Potts and Shanks (2014) recently reported that making mistakes improved the encoding of novel information compared with simply studying. This benefit of generating errors is counterintuitive, since it resulted in less study time and more opportunity for proactive interference. Five experiments examined the effect of generating errors versus studying on item recognition, cued recall, associative recognition, two-alternative forced choice and multiple-choice performance. Following Potts and Shanks (2014), participants first attempted to learn the English definitions of either very rare English words or Euskara nouns. During encoding, participants either guessed the definition (and almost always made an error) before the correct definition was revealed, or simply studied the words for an equivalent period. Experiments 1–4 used rare English words. In these experiments, generating errors led to better subsequent recognition of both the cues and targets compared with studying (Experiments 1 and 3). Tests of cued recall and associative recognition, by contrast, revealed no significant benefit of generating errors over studying (Experiments 1–3). Generating errors during encoding also improved performance on a two-alternative forced choice test when the correct target was presented with a novel foil, but not when the familiarity of the target and the foil was matched (Experiment 4). In Experiment 5, a different set of materials – Euskara nouns – and a different (intermixed) encoding procedure was adopted. Here, guessing improved target recognition (performance was improved on a multiple-choice test with unfamiliar foils), but impaired cued recall performance. These results suggest that, when learning word pairs that do not have a pre-existing semantic association, generating errors strengthens the cues and targets in isolation, but does not strengthen the cue-target associations.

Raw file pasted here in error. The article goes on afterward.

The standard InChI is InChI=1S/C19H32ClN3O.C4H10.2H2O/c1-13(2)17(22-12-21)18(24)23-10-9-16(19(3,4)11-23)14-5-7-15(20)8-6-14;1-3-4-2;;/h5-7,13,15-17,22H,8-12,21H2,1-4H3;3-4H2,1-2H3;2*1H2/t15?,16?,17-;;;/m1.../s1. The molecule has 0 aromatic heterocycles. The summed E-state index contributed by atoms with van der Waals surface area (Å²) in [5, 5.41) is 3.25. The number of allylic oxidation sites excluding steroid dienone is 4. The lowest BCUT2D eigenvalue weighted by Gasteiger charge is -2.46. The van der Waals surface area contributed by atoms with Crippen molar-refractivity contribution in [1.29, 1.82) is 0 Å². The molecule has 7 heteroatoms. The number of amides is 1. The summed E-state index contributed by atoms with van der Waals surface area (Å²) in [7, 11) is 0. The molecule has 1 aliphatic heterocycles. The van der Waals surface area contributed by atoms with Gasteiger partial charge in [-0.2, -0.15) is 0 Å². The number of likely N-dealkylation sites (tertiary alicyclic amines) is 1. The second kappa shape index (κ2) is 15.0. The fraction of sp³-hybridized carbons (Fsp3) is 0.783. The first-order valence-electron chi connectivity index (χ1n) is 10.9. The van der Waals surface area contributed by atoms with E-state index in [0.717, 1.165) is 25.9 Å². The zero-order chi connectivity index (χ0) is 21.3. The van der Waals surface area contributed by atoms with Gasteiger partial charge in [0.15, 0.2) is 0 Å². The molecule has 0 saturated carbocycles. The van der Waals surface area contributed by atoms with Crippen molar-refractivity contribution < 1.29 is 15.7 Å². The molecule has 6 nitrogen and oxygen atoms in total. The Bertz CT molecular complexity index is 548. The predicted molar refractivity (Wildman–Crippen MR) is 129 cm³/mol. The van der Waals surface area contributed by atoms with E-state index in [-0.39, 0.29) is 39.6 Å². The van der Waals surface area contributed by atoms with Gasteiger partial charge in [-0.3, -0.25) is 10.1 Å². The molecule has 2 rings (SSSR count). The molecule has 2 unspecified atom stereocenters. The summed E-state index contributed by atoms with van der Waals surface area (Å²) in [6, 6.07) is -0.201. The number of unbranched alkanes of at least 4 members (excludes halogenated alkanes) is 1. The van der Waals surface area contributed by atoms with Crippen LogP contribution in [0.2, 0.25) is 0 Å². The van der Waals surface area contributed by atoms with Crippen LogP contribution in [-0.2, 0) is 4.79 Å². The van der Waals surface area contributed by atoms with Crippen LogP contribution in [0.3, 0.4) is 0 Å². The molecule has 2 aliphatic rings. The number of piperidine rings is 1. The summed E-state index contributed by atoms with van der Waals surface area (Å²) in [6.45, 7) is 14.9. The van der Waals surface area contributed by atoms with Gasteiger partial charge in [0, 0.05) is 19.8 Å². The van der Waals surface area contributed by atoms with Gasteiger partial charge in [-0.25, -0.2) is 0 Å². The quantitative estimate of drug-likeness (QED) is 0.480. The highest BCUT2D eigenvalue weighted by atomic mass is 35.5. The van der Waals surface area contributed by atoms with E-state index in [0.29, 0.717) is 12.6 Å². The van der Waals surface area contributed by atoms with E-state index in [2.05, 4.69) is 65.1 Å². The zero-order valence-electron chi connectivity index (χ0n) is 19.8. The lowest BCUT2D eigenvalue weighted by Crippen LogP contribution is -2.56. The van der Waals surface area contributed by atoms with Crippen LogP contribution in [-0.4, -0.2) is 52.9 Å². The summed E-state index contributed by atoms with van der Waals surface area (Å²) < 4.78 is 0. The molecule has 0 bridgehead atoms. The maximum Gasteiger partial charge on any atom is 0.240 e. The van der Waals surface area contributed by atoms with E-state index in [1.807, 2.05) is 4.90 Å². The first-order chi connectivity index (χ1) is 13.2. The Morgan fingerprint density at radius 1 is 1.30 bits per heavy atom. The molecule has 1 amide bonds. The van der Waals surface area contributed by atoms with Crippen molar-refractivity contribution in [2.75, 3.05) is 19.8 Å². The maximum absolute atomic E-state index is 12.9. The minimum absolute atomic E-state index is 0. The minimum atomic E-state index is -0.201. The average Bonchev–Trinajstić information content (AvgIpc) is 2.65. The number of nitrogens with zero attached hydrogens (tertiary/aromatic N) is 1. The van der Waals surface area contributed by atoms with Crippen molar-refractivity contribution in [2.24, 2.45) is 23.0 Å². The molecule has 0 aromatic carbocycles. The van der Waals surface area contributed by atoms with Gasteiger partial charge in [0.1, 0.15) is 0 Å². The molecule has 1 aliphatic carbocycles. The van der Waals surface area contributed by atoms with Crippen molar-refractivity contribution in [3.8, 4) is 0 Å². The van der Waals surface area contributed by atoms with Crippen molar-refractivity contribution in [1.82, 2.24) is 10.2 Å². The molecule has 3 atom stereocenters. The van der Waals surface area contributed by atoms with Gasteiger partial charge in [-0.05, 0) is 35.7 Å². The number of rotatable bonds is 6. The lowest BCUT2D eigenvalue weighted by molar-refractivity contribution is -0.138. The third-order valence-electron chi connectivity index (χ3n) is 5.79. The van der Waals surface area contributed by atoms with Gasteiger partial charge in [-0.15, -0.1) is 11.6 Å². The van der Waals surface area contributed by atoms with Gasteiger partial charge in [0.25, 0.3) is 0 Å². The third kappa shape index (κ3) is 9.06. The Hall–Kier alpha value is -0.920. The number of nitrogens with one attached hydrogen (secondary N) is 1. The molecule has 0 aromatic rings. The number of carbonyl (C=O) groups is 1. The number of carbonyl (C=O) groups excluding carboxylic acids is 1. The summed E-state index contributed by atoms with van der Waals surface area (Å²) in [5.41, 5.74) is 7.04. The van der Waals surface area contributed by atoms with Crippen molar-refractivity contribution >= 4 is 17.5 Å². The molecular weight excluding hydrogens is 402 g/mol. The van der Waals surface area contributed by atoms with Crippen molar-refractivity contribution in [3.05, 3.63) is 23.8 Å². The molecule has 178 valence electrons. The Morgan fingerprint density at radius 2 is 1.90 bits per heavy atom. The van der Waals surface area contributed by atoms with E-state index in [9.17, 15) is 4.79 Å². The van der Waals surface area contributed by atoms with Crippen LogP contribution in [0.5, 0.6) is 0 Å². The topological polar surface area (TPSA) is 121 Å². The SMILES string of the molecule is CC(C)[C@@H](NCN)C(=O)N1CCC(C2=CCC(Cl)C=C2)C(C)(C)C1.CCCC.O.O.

- Cognitive Science